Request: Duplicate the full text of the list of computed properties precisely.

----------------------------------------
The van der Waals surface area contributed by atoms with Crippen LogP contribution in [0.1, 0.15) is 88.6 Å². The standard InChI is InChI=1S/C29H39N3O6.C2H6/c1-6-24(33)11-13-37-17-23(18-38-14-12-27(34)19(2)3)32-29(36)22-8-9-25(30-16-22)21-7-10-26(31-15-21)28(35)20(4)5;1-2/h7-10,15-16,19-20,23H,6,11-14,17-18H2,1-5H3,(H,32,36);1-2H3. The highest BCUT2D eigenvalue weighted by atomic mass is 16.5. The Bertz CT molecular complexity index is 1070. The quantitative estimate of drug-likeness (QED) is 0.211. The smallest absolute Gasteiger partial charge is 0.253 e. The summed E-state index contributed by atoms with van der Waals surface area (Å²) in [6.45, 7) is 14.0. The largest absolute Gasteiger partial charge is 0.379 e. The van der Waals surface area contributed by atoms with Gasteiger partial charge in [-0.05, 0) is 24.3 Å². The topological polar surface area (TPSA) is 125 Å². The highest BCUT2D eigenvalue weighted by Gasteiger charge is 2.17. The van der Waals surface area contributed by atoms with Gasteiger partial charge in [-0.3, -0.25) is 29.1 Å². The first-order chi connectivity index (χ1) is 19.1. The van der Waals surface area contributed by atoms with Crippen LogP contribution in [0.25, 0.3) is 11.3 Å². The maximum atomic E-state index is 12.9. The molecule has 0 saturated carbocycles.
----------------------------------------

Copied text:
The van der Waals surface area contributed by atoms with Crippen LogP contribution in [0.1, 0.15) is 88.6 Å². The standard InChI is InChI=1S/C29H39N3O6.C2H6/c1-6-24(33)11-13-37-17-23(18-38-14-12-27(34)19(2)3)32-29(36)22-8-9-25(30-16-22)21-7-10-26(31-15-21)28(35)20(4)5;1-2/h7-10,15-16,19-20,23H,6,11-14,17-18H2,1-5H3,(H,32,36);1-2H3. The highest BCUT2D eigenvalue weighted by atomic mass is 16.5. The Bertz CT molecular complexity index is 1070. The quantitative estimate of drug-likeness (QED) is 0.211. The smallest absolute Gasteiger partial charge is 0.253 e. The summed E-state index contributed by atoms with van der Waals surface area (Å²) in [6.45, 7) is 14.0. The largest absolute Gasteiger partial charge is 0.379 e. The van der Waals surface area contributed by atoms with Gasteiger partial charge in [-0.05, 0) is 24.3 Å². The topological polar surface area (TPSA) is 125 Å². The highest BCUT2D eigenvalue weighted by Gasteiger charge is 2.17. The van der Waals surface area contributed by atoms with Gasteiger partial charge in [-0.3, -0.25) is 29.1 Å². The first-order chi connectivity index (χ1) is 19.1. The van der Waals surface area contributed by atoms with Crippen LogP contribution in [0.25, 0.3) is 11.3 Å². The maximum atomic E-state index is 12.9. The molecule has 0 saturated carbocycles.